Trade expert Peter Clark is in Lahaina, Hawaii, where he will be reporting on talks at the Trans Pacific Partnership Ministerial meeting.
LAHAINA, Hawaii – Day two of the TPP Ministerial went late into the night. Indeed we are into round the clock negotiations in the race for the concluding media conference scheduled for 1:30 PM HST (7:30 PM EDT) Friday.
Former Canada-US Free Trade Agreement Deputy Chief Negotiator Gordon Ritchie used to compare coordinating provinces on trade negotiations to herding cats. The TPP has set a new standard – it has been like containing bullfrogs in a wheel-barrow.
There is broader engagement and the wheels of consensus are rolling. No one missed the half-way cut. Ministers are on track to an agreement. The key questions are how broad will it be and how deep?
Agricultural issues are being addressed and other sticky issues have been moved to the plus side of the ledger. There is no leaderboard or scoresheet for the Ministers. Scrums, leaks and posturing by participants provide our information base.
Ministers are negotiating. Posturing and threats are part of the game. Using the press to advance negotiating positions is fair game and plays well back home. But, it rarely influences the negotiators.
Australian Trade Minister Andrew Robb has been a media favorite because he actually talks to the press about substance. He has been laying out his “must haves”. They are exceptions – requests for special treatment for Australia.
Australia wants footnotes to limit application of Investor State Dispute Settlement to Australia. We know this as NAFTA Chapter 11. And no more than five years data exclusivity for biologic medicine patents.
Minister Robb has reportedly rejected the long awaited US offer on Sugar (a.k.a. – the white death) and was concerned about the US withdrawing its offer on dairy for Australia.
This is simply Ambassador Michal Froman playing hardball until OZ comes to it senses on data exclusivity for biologics. The final number will not likely be either 5 or 12 years but some middle ground.
There are differences which will be resolved over time. A good negotiator will not close on sensitive issues until it is clear that maximum benefit has been extracted – usually at 11:55 PM on the final day.
The Ministers at Maui will not sign the TPP agreement. That will not happen any earlier than the November 2015 APEC Leaders Summit in Manila, Philippines. This is about resolving differences in order to settle the terms of that agreement.
There has been progress on Japan-USA agricultural trade. The US will even increase imports of very expensive Wagyu beef from Japan. Why does free trading America limit imports of expensive beef from Japan? There is no premium on consistency in trade negotiations.
Canada is engaged with Japan on agriculture and automotive trade. Trade Minister Ed Fast will use Canada’s 6.7 percent automotive tariff very effectively with his Japanese counterpart. It is important for Japan to catch up with Korea in the Canadian market.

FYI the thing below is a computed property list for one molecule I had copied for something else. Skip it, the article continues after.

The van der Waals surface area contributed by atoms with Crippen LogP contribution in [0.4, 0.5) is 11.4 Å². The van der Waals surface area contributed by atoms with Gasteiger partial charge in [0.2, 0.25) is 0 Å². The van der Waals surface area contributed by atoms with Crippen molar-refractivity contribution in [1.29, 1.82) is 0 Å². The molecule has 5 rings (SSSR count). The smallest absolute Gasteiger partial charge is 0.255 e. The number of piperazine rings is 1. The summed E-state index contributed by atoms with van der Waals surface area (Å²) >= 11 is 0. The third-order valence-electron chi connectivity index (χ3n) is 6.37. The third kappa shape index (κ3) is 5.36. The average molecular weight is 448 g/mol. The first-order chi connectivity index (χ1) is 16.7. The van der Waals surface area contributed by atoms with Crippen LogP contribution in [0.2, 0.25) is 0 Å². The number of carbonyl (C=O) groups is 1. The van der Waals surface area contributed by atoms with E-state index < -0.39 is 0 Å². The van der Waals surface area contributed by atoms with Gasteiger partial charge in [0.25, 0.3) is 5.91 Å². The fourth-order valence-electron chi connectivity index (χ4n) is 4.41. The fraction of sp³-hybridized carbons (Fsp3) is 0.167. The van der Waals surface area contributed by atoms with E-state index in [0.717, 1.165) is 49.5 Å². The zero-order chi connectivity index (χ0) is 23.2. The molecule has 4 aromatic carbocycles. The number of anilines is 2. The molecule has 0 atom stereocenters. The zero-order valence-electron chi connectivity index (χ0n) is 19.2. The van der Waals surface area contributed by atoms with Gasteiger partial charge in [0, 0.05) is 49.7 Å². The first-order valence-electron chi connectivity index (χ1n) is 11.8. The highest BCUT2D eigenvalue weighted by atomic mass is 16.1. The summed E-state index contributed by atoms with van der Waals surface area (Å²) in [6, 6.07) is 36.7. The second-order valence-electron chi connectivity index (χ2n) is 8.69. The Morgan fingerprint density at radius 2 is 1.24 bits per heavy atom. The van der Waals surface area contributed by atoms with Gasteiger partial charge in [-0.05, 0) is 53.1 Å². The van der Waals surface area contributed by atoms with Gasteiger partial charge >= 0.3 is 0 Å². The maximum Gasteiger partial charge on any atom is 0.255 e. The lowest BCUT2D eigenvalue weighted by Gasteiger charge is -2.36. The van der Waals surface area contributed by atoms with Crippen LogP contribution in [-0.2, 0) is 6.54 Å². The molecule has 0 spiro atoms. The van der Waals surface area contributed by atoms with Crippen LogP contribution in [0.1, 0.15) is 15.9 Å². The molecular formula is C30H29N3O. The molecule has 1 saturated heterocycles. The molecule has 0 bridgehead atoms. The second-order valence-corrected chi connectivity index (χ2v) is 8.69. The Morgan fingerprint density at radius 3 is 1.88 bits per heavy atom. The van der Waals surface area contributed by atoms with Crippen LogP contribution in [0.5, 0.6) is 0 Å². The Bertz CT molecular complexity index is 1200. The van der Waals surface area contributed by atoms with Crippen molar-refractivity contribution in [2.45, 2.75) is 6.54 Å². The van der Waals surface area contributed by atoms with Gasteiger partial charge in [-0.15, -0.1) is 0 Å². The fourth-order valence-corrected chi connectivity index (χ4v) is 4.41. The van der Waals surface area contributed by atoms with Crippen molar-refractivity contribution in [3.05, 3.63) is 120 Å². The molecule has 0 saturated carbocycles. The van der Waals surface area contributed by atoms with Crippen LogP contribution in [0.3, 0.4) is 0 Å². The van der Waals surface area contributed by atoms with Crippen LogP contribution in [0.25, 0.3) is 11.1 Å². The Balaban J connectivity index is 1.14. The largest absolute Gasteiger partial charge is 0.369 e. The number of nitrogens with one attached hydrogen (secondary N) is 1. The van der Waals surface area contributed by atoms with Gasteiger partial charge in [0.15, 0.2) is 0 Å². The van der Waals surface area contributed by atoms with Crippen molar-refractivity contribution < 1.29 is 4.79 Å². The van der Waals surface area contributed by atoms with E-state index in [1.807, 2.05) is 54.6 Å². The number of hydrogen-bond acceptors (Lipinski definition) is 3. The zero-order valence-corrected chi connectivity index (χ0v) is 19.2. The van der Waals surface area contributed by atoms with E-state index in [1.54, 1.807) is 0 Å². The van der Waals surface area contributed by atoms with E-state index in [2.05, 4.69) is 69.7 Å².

Why, with this prize at stake, would Amari join Froman in sophomoric badgering of Canada on supply managed products? Perhaps on the basis that misery loves company on dairy trade. The tune changed by day one of the Ministerial. Don’t poke the beaver with sharp sticks.
The mood is good. Negotiators may be bleary eyed from lack of sleep but some are smiling. Others are fretting about how everything can be done on time. There is momentum which has not existed in the past and an incentive to accelerate.
The glass is half full even if some of the participants see it as half empty. The level is going up not down.
Ambassador Froman is correct in holding to the Friday deadline. Extensions will remove the sense of urgency. He will hold back some of what he has to offer until the others are committed.
Canada is not the problem. As I explained in November 2012 just before Canada joined the Auckland Round everyone has their problems and need for exclusions or special treatment.
Some are easier to deal with than others. On the horizontal level, disciplines on the commercial activities of state owned enterprises is not ripe for harvest yet. It needs more work. So does intellectual property issues particularly in the area of pharmaceutical patents.
Malaysia has special problems relating to preferential treatment of the Malay majority. The State Owned Enterprises Chapter is a problem and Malaysia is not alone in its concerns – they are shared by Singapore, Vietnam and others.
There is no minister from Brunei in Maui this week. A team of highly educated efficient officials is attending. I wonder how the Sultan reacts to these attempts to reign in sovereignty.
As the Ministers approach the critical mass needed to declare victory, extending the deadline becomes more attractive and more likely. This will depend on progress on moving day.
Any extension cannot be too long. There will be a tendency to drift.
Mother Nature, too, could play a hand. Tropical Storm Guillermo is barreling through the warm waters of the Pacific and could reach hurricane force by the time it reaches Hawaii early next week.
Peter Clark, president of Grey, Clark, Shih and Associates, is one of Canada’s leading international trade strategists. His clients in Canada and around the world include governments, corporations and trade associations. He is a frequent media commentator and columnist. Follow him on Twitter at @jpclark14